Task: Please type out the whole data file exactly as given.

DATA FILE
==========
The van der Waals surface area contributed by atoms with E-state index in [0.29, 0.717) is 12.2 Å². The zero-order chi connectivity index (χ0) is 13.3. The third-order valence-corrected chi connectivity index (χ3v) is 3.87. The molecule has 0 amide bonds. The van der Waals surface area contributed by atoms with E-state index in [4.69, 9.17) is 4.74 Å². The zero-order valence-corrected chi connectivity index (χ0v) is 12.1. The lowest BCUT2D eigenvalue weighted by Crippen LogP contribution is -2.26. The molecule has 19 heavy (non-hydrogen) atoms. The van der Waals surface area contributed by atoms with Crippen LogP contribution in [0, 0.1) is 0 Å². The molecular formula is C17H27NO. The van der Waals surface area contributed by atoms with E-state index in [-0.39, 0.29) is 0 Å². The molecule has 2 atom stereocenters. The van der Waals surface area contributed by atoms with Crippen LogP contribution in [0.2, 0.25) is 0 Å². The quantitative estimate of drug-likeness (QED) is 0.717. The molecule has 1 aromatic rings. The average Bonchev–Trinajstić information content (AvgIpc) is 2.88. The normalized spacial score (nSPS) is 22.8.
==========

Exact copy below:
The van der Waals surface area contributed by atoms with E-state index in [0.29, 0.717) is 12.2 Å². The zero-order chi connectivity index (χ0) is 13.3. The third-order valence-corrected chi connectivity index (χ3v) is 3.87. The molecule has 0 amide bonds. The van der Waals surface area contributed by atoms with E-state index in [4.69, 9.17) is 4.74 Å². The zero-order valence-corrected chi connectivity index (χ0v) is 12.1. The lowest BCUT2D eigenvalue weighted by Crippen LogP contribution is -2.26. The molecule has 19 heavy (non-hydrogen) atoms. The van der Waals surface area contributed by atoms with Crippen LogP contribution in [0, 0.1) is 0 Å². The molecular formula is C17H27NO. The van der Waals surface area contributed by atoms with E-state index in [-0.39, 0.29) is 0 Å². The molecule has 2 atom stereocenters. The van der Waals surface area contributed by atoms with Crippen LogP contribution in [0.2, 0.25) is 0 Å². The quantitative estimate of drug-likeness (QED) is 0.717. The molecule has 1 aromatic rings. The average Bonchev–Trinajstić information content (AvgIpc) is 2.88. The normalized spacial score (nSPS) is 22.8.